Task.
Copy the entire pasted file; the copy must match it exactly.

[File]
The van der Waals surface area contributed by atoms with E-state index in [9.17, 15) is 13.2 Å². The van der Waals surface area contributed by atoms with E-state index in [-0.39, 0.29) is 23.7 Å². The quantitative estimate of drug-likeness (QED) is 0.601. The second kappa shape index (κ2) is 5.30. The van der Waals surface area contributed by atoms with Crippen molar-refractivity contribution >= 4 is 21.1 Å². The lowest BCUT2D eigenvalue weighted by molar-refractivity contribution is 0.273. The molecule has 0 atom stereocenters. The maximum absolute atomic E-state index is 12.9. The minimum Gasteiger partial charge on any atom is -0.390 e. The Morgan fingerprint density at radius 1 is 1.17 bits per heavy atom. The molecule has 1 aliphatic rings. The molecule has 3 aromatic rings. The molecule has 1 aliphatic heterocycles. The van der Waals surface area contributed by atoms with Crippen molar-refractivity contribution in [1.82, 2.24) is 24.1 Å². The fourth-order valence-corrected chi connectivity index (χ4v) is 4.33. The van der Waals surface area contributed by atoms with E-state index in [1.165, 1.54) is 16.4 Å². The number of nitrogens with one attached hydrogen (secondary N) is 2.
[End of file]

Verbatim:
The van der Waals surface area contributed by atoms with E-state index in [9.17, 15) is 13.2 Å². The van der Waals surface area contributed by atoms with E-state index in [-0.39, 0.29) is 23.7 Å². The quantitative estimate of drug-likeness (QED) is 0.601. The second kappa shape index (κ2) is 5.30. The van der Waals surface area contributed by atoms with Crippen molar-refractivity contribution >= 4 is 21.1 Å². The lowest BCUT2D eigenvalue weighted by molar-refractivity contribution is 0.273. The molecule has 0 atom stereocenters. The maximum absolute atomic E-state index is 12.9. The minimum Gasteiger partial charge on any atom is -0.390 e. The Morgan fingerprint density at radius 1 is 1.17 bits per heavy atom. The molecule has 1 aliphatic rings. The molecule has 3 aromatic rings. The molecule has 1 aliphatic heterocycles. The van der Waals surface area contributed by atoms with Crippen molar-refractivity contribution in [1.82, 2.24) is 24.1 Å². The fourth-order valence-corrected chi connectivity index (χ4v) is 4.33. The van der Waals surface area contributed by atoms with E-state index in [1.165, 1.54) is 16.4 Å². The number of nitrogens with one attached hydrogen (secondary N) is 2.